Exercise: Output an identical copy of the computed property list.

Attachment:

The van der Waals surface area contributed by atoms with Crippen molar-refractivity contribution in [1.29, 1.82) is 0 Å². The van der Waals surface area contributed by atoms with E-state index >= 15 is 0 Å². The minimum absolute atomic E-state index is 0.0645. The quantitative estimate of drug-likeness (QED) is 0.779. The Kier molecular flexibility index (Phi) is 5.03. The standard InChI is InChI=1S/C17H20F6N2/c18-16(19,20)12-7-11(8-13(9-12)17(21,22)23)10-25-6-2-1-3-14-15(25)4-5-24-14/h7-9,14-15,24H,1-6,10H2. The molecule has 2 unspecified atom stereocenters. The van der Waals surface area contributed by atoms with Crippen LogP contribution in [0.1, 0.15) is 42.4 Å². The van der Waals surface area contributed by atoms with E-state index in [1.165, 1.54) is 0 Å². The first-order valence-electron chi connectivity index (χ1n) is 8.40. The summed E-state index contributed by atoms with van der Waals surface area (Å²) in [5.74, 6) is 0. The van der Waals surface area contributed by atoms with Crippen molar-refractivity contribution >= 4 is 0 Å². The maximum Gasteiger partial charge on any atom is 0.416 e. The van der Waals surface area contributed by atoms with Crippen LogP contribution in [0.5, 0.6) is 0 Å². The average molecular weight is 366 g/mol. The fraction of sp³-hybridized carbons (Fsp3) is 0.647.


The van der Waals surface area contributed by atoms with Crippen molar-refractivity contribution in [1.29, 1.82) is 0 Å². The van der Waals surface area contributed by atoms with E-state index >= 15 is 0 Å². The minimum absolute atomic E-state index is 0.0645. The quantitative estimate of drug-likeness (QED) is 0.779. The Kier molecular flexibility index (Phi) is 5.03. The standard InChI is InChI=1S/C17H20F6N2/c18-16(19,20)12-7-11(8-13(9-12)17(21,22)23)10-25-6-2-1-3-14-15(25)4-5-24-14/h7-9,14-15,24H,1-6,10H2. The molecule has 2 unspecified atom stereocenters. The van der Waals surface area contributed by atoms with Crippen LogP contribution in [0.1, 0.15) is 42.4 Å². The van der Waals surface area contributed by atoms with E-state index in [1.165, 1.54) is 0 Å². The first-order valence-electron chi connectivity index (χ1n) is 8.40. The summed E-state index contributed by atoms with van der Waals surface area (Å²) in [5.74, 6) is 0. The van der Waals surface area contributed by atoms with Crippen molar-refractivity contribution >= 4 is 0 Å². The maximum Gasteiger partial charge on any atom is 0.416 e. The van der Waals surface area contributed by atoms with Crippen LogP contribution in [0.5, 0.6) is 0 Å². The average molecular weight is 366 g/mol. The fraction of sp³-hybridized carbons (Fsp3) is 0.647.